Calculating cell averages in Mako macros

Assuming cell i, I want to compute cell average of solution value u_{i}, u_{i+1} in macro environment. How to implement this? And are there any examples I can refer to?

Second, Is it possible to install two different versions?


The average of a solution inside of an element can be computed relatively easily. An example of code which does something very similar can be found in the shock sensor.

If you want to have multiple versions of PyFR installed the easiest approach is to use multiple virtual environments.

Regards, Freddie.

Ok, thanks.

Then I have two virtual enviroments, but how do I choose which pyfr version commond when I run the case?

The version that runs will be determined by which virtual environment is active at the time.

Thanks a lot.

I unzip pyfr package in the new virtual environment, then I use the command “python install”, but there is no pycache file in the pyfr package. Am I missing some steps?

With best regards.

Why do you care about the pycache files?

Just in case you aren’t familiar with virtual environments. Once you have activated a venv, when you do python install an executable file will be added to the bin directory in the venv, assuming you’re on a Linux type system.

To install PyFR from source it can be useful in the long run to do pip install -e /path/to/PyFR. This will automatically install changes when you edit the source code.

Because when I successfully installed it before, the pyache file would appear.

Now I use the first way (python install) to install the downloaded installation package, there is .egg file in dist. And when I run thr case, some errors appear.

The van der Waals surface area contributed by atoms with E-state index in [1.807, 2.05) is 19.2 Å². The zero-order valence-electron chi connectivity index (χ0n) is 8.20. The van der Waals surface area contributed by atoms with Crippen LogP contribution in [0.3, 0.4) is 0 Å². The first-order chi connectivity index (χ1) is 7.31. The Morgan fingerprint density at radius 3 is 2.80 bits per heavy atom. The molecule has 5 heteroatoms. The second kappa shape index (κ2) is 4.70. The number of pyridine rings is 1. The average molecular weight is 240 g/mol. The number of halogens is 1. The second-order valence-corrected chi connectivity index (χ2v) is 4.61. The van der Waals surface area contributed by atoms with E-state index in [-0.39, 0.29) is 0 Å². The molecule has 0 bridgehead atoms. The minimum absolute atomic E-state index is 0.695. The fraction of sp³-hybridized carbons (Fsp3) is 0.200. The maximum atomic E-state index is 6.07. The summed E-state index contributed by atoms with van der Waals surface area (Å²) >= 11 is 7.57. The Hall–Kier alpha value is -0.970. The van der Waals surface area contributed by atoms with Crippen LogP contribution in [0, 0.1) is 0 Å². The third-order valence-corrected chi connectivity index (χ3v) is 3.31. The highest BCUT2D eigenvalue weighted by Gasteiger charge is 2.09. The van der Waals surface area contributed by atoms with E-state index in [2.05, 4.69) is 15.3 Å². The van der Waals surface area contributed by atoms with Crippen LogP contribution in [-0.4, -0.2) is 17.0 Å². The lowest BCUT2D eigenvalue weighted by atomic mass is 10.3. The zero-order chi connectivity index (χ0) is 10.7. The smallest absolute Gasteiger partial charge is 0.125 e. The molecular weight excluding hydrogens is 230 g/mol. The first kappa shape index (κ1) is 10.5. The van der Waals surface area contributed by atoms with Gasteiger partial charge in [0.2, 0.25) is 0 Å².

Traceback (most recent call last):
File “/home/pyfr/bin/pyfr”, line 33, in sys.exit(load_entry_point(‘pyfr==1.14.0’, ‘console_scripts’, ‘pyfr’)())
File “/home/pyfr/lib/python3.8/site-packages/pyfr-1.14.0-py3.8.egg/pyfr/”, line 118, in main
File “/home/pyf/lib/python3.8/site-packages/pyfr-1.14.0-py3.8.egg/pyfr/”, line 132, in process_import
File “/home/pyfr/lib/python3.8/site-packages/pyfr-1.14.0-py3.8.egg/pyfr/readers/”, line 23, in to_pyfrm
File “/home/pyfr/lib/python3.8/site-packages/pyfr-1.14.0-py3.8.egg/pyfr/readers/”, line 413, in _to_raw_pyfrm
TypeError: unsupported operand type(s) for |: ‘dict’ and ‘dict’

Second, to install PyFR from source, I use pip install -e git+ And there is an error:

As per the documentation PyFR 1.14 requires Python 3.9 or later. You are using 3.8.

Regards, Freddie.

Is it averaging by the vandermonde matrix? Could you be more specific?

No, this was just an example of a kernel which is capable of accessing each solution point inside of an element. This can then be used to compute an average.

Regards, Freddie.

An example of how to compute the element-wise average is here:

Thanks for your reply.

And why mean weights can be solved from the inverse of the Vandermonde matrix? I see in the code that Vandermonde matrix is an orthogonal basis for the solutuon point. And what are the jacobi orthogonal basis and Vandermonde matrix for? Can you recommend some papers or books for me to refer to?

With best regards

You don’t need the Vandermonde matrix to compute the mean, but you can use it to compute the mean. Orthogonal bases are defined with respect to a measure (weight function w(x))). The ones we choose are with respect to a unit measure (w(x) = 1), which for tensor-product elements are the Legendre polynomials. For other element types, the name may differ (like PKDO for triangles) or it may not have any name, but they are formed via the same method.